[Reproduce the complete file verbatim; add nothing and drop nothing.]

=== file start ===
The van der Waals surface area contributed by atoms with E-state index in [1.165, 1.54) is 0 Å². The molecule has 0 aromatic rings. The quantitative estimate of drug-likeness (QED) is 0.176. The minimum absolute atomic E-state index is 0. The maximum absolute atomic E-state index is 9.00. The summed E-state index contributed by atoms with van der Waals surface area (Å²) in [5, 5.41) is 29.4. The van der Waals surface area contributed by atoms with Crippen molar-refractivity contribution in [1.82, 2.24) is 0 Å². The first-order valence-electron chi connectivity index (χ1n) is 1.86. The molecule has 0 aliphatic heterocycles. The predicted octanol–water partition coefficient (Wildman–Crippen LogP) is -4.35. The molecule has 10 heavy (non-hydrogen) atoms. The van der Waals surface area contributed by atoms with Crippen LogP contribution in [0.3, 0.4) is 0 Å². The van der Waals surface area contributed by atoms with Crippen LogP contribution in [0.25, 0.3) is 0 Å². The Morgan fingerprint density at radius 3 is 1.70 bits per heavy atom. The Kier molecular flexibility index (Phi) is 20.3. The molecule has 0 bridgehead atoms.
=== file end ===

The van der Waals surface area contributed by atoms with E-state index in [1.165, 1.54) is 0 Å². The molecule has 0 aromatic rings. The quantitative estimate of drug-likeness (QED) is 0.176. The minimum absolute atomic E-state index is 0. The maximum absolute atomic E-state index is 9.00. The summed E-state index contributed by atoms with van der Waals surface area (Å²) in [5, 5.41) is 29.4. The van der Waals surface area contributed by atoms with Crippen molar-refractivity contribution in [1.82, 2.24) is 0 Å². The first-order valence-electron chi connectivity index (χ1n) is 1.86. The molecule has 0 aliphatic heterocycles. The predicted octanol–water partition coefficient (Wildman–Crippen LogP) is -4.35. The molecule has 10 heavy (non-hydrogen) atoms. The van der Waals surface area contributed by atoms with Crippen LogP contribution in [0.3, 0.4) is 0 Å². The van der Waals surface area contributed by atoms with Crippen LogP contribution in [0.25, 0.3) is 0 Å². The Morgan fingerprint density at radius 3 is 1.70 bits per heavy atom. The Kier molecular flexibility index (Phi) is 20.3. The molecule has 0 bridgehead atoms.